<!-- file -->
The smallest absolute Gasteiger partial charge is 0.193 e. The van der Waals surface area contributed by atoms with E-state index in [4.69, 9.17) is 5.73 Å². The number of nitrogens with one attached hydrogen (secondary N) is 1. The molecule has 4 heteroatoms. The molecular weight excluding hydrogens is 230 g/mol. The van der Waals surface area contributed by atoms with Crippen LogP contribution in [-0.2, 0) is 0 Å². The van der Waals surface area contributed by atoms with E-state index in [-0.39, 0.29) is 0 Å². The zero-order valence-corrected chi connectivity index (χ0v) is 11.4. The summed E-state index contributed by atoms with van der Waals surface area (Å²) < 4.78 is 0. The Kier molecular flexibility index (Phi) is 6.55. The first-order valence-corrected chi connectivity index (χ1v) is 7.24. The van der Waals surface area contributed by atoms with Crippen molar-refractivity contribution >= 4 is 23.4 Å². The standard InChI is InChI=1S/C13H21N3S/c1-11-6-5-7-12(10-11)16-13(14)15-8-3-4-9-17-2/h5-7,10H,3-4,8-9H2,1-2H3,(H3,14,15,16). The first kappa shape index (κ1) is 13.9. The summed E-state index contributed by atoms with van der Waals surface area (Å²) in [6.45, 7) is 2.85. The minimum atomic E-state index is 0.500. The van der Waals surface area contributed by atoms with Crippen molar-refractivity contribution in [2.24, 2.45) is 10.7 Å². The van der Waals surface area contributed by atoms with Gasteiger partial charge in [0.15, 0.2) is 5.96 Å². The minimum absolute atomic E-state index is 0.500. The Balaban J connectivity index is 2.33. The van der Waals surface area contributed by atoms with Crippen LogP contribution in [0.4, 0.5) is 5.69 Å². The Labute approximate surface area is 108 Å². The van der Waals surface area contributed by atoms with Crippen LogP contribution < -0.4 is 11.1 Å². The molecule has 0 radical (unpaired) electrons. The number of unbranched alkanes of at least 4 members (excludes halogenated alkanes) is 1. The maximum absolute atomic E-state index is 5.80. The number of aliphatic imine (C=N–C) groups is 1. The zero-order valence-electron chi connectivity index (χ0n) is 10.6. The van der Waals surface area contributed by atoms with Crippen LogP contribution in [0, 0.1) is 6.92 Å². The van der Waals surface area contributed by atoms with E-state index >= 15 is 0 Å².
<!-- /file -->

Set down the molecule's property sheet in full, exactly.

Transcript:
The smallest absolute Gasteiger partial charge is 0.193 e. The van der Waals surface area contributed by atoms with E-state index in [4.69, 9.17) is 5.73 Å². The number of nitrogens with one attached hydrogen (secondary N) is 1. The molecule has 4 heteroatoms. The molecular weight excluding hydrogens is 230 g/mol. The van der Waals surface area contributed by atoms with Crippen LogP contribution in [-0.2, 0) is 0 Å². The van der Waals surface area contributed by atoms with E-state index in [-0.39, 0.29) is 0 Å². The zero-order valence-corrected chi connectivity index (χ0v) is 11.4. The summed E-state index contributed by atoms with van der Waals surface area (Å²) < 4.78 is 0. The Kier molecular flexibility index (Phi) is 6.55. The first-order valence-corrected chi connectivity index (χ1v) is 7.24. The van der Waals surface area contributed by atoms with Crippen molar-refractivity contribution >= 4 is 23.4 Å². The standard InChI is InChI=1S/C13H21N3S/c1-11-6-5-7-12(10-11)16-13(14)15-8-3-4-9-17-2/h5-7,10H,3-4,8-9H2,1-2H3,(H3,14,15,16). The first kappa shape index (κ1) is 13.9. The summed E-state index contributed by atoms with van der Waals surface area (Å²) in [6.45, 7) is 2.85. The minimum atomic E-state index is 0.500. The van der Waals surface area contributed by atoms with Crippen molar-refractivity contribution in [2.24, 2.45) is 10.7 Å². The van der Waals surface area contributed by atoms with Gasteiger partial charge in [0.15, 0.2) is 5.96 Å². The minimum absolute atomic E-state index is 0.500. The Balaban J connectivity index is 2.33. The van der Waals surface area contributed by atoms with Crippen LogP contribution in [0.4, 0.5) is 5.69 Å². The Labute approximate surface area is 108 Å². The van der Waals surface area contributed by atoms with Crippen LogP contribution < -0.4 is 11.1 Å². The molecule has 0 radical (unpaired) electrons. The number of unbranched alkanes of at least 4 members (excludes halogenated alkanes) is 1. The maximum absolute atomic E-state index is 5.80. The number of aliphatic imine (C=N–C) groups is 1. The zero-order valence-electron chi connectivity index (χ0n) is 10.6. The van der Waals surface area contributed by atoms with Crippen LogP contribution in [0, 0.1) is 6.92 Å². The van der Waals surface area contributed by atoms with E-state index >= 15 is 0 Å².